Seven Basic Tips for Implementing a Robotic Welding CellJanuary 30, 2019
Robotic welding can significantly improve your manufacturing operation’s productivity and weld quality, saving time and money spent making fixes and improving processes, so long as you know and practice the basics. From choosing the right welding wire to establishing a proper tool center point, many variables play a role in optimizing robotic-welding cells.
The following tips for setting up a cell help establish repeatable and consistent process, resulting in quality welds, reduced rework and maximized investment.
1. Use Proper Weld SettingsFactors such as wire size and material thickness determine proper weld settings. Some welding power sources offer technology that allows welders to input the wire size and material thickness, with the machine suggesting recommended parameters for the application.
Without this technology, finding the correct parameters involves trial-and-error. Sometimes the robot manufacturer, welding-power source manufacturer or system integrator can assist in choosing and testing specific materials to provide a starting point for the proper welding parameters.
2. Choose the Right Wire
|From choosing the right welding wire to establishing a proper tool center point, many variables play a role in optimizing robotic-welding cells to produce the best results.|
While solid wire has been the industry sta-dard in robotic welding for many years, metal-cored wire provides an alternative that offers productivity and quality improvements in some applications, particularly in the manufacture of heavy equipment and automotive exhaust systems, chassis and wheels. However, each wire type offers pros and cons for certain applications.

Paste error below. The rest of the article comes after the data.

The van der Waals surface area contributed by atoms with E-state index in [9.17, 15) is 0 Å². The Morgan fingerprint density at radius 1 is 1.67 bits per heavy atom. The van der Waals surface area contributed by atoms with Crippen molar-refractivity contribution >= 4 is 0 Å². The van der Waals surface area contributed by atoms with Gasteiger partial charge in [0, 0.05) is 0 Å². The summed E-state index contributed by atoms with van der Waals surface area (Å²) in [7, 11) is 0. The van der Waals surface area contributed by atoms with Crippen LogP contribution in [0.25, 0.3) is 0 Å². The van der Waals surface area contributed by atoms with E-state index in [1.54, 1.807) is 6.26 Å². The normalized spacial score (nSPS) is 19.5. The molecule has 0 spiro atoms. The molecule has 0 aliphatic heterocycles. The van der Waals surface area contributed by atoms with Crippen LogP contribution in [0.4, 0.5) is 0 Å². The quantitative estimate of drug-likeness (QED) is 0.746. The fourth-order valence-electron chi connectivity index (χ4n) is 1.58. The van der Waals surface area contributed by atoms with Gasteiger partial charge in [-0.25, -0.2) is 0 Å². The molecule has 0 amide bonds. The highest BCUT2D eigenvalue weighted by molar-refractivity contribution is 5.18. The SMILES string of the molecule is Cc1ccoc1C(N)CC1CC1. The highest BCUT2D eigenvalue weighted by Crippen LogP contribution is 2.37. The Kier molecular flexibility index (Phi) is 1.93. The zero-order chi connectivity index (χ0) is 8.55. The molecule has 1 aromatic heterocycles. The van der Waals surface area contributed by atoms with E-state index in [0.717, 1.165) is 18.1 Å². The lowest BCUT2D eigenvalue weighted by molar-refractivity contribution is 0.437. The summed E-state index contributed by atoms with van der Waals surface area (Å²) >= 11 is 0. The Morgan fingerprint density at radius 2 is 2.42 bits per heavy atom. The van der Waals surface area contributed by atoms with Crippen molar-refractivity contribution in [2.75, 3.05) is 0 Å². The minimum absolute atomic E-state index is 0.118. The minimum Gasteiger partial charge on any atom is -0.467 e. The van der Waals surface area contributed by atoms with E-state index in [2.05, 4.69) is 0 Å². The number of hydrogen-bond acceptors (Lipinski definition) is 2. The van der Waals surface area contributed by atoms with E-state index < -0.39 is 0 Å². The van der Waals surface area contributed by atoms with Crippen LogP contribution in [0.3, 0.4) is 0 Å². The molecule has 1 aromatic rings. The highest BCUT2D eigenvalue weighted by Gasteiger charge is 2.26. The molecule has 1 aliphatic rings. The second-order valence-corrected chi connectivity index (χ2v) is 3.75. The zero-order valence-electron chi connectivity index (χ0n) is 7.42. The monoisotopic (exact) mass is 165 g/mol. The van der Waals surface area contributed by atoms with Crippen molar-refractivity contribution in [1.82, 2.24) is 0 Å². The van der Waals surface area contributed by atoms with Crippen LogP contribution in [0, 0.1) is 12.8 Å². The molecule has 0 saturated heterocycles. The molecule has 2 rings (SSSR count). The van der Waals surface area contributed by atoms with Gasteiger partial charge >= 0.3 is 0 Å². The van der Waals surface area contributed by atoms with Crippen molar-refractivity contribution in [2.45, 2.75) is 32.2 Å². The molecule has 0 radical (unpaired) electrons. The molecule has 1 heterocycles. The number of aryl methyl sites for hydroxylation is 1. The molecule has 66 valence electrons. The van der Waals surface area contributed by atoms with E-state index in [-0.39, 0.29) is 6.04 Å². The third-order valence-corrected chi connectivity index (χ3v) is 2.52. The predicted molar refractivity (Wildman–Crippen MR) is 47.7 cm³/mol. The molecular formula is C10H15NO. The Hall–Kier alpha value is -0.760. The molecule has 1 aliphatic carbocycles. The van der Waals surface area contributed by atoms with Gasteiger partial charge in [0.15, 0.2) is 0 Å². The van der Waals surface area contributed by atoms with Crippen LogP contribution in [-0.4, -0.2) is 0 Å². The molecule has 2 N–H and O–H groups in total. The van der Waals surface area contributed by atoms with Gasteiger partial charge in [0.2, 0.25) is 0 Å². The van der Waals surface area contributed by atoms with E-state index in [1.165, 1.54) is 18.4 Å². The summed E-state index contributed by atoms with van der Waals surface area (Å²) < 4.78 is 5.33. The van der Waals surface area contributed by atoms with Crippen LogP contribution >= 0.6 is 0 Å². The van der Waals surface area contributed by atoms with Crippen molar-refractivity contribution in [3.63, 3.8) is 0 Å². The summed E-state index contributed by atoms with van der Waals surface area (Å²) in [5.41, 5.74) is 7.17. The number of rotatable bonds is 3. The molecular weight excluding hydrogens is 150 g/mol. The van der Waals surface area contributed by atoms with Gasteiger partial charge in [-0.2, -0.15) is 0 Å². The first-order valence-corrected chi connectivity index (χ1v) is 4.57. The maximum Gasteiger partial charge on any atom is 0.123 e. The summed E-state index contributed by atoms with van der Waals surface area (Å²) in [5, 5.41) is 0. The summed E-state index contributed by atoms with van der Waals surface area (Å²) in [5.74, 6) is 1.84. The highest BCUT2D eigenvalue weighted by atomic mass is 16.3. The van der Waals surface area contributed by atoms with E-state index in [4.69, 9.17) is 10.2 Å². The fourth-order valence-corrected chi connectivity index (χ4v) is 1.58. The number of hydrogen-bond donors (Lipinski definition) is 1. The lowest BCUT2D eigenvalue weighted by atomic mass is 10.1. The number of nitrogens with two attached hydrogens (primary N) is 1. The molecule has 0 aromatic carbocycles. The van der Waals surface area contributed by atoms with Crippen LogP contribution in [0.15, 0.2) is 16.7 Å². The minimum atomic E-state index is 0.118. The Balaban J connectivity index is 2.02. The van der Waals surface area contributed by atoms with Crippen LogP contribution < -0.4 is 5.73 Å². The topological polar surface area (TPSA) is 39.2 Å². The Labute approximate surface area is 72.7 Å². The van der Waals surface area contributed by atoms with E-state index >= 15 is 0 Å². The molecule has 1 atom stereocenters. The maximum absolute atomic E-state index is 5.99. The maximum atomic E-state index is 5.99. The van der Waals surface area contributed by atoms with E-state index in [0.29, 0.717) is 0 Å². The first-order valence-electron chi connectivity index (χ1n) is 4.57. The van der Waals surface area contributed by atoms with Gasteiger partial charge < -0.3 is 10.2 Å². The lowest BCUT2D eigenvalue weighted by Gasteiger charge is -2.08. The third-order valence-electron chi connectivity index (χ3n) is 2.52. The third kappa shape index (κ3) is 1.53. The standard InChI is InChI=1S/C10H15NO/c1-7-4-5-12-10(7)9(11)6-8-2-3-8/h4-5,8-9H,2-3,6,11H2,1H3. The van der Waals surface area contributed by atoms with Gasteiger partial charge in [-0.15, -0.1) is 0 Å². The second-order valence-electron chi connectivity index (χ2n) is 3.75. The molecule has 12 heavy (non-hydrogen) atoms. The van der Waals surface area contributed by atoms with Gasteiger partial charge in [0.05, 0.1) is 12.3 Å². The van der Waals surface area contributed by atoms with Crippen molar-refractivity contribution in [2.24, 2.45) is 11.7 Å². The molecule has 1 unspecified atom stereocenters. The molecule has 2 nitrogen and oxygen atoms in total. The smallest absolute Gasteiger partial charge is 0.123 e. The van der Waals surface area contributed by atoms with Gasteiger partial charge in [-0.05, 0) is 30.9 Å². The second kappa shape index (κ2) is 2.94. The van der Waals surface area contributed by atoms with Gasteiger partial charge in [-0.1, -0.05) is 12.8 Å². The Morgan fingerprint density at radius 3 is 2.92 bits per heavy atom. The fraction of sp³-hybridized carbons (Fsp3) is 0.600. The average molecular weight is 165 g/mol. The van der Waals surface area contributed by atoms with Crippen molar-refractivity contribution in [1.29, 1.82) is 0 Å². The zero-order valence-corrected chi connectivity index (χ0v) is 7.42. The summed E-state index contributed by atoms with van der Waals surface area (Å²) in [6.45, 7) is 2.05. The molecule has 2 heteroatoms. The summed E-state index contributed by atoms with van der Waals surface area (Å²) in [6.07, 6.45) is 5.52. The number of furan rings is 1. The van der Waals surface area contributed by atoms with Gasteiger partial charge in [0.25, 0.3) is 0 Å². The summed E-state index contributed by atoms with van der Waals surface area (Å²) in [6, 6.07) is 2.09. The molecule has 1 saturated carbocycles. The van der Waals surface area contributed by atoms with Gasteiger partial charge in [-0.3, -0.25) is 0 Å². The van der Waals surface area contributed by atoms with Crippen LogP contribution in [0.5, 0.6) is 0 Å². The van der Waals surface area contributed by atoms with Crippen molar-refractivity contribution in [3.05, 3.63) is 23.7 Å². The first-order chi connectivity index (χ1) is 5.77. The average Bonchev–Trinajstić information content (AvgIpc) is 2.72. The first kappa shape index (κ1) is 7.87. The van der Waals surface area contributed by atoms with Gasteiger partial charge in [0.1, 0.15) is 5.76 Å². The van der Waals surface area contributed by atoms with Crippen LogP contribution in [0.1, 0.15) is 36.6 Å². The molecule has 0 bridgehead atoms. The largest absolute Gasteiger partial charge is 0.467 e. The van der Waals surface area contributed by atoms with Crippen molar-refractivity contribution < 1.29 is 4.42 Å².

3. Consider the Gun and Consumables
Robotic-welding guns and consumables, including the nozzle, contact tip and gas diffuser, greatly impact performance. The right combination reduces unplanned downtime and improves overall cell efficiency.
Robotic-welding systems, typically operating at higher duty cycles than semiautomatic welding applications, may utilize transfer modes known to be especially harsh on gun consumables. As a result, use of more heat-resistant, heavy-duty consumables, such as chrome zirconium contact tips, or tips designed for pulsed-welding processes.
Verify that the welding gun’s duty-cycle and amperage ratings meet application requirements. To avoid excessive wear and premature failure, the gun should not rub against any part of the system or another robot in multi-robot applications.
|Welding consumables, including the nozzle, contact tip and gas diffuser, have a huge impact on performance in the robotic-welding cell. Consider using heavy-duty consumables that are more heat-resistant than standard-duty consumables.|
4. Reduce Cable Wear
Good cable grounding in the weld cell helps prevent potential problems as the cell ages. Two cables run from the welding power source: one attaches to the wire feeder and the other to the tooling. These cables, often long, may travel from the shop floor to an elevated platform or through wire trays. The section of cable running up the robot or to a positioner will move constantly, causing greater wear over time.
Using a junction with high-flex ground cable at the base of the robot or the workpiece helps reduce downtime and repair costs, requiring only the replacement of a 6-ft. cable section, when worn, rather than replacing perhaps 50 ft. or more of ground cable running all the way back to the power source. However, you should have as few breaks or junctions in the grounding cable as possible to maintain a better electrical connection.
When mounting a ground cable to the welding workpiece, use copper anti-seize lubricant, sometimes referred to as copper slop. This supports the transfer of electrical current and helps prevent the mounting point from fusing together or deteriorating over time. The lubricant assists in all areas where grounding current may run run through pins or other semi-permanent contact points.
Proper gun-cable management also extends cable life. The more any cable bends and flexes, the more it will wear and tear, ultimately shortening cable life due to high heat and resistance. Minimize cable bending and flexing in your robotic process and tooling design.